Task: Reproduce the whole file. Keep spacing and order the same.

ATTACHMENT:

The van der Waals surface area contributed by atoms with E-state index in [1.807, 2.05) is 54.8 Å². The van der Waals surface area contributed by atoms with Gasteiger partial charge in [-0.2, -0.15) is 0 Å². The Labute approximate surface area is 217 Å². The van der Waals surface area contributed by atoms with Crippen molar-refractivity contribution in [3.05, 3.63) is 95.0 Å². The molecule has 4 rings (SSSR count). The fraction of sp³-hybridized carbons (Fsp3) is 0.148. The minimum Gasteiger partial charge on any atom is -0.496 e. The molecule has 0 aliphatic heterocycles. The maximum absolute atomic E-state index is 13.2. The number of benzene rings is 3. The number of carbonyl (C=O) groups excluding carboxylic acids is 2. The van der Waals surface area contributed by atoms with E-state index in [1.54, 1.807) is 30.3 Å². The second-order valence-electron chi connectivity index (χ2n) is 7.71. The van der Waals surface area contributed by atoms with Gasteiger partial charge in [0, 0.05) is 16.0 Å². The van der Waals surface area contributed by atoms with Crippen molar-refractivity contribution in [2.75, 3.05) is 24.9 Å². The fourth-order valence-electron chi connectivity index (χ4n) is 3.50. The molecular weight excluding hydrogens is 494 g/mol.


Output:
The van der Waals surface area contributed by atoms with E-state index in [1.807, 2.05) is 54.8 Å². The van der Waals surface area contributed by atoms with Gasteiger partial charge in [-0.2, -0.15) is 0 Å². The Labute approximate surface area is 217 Å². The van der Waals surface area contributed by atoms with Crippen molar-refractivity contribution in [3.05, 3.63) is 95.0 Å². The molecule has 4 rings (SSSR count). The fraction of sp³-hybridized carbons (Fsp3) is 0.148. The minimum Gasteiger partial charge on any atom is -0.496 e. The molecule has 0 aliphatic heterocycles. The maximum absolute atomic E-state index is 13.2. The number of benzene rings is 3. The number of carbonyl (C=O) groups excluding carboxylic acids is 2. The van der Waals surface area contributed by atoms with E-state index in [1.54, 1.807) is 30.3 Å². The second-order valence-electron chi connectivity index (χ2n) is 7.71. The van der Waals surface area contributed by atoms with Gasteiger partial charge in [0, 0.05) is 16.0 Å². The van der Waals surface area contributed by atoms with Crippen molar-refractivity contribution in [2.75, 3.05) is 24.9 Å². The fourth-order valence-electron chi connectivity index (χ4n) is 3.50. The molecular weight excluding hydrogens is 494 g/mol.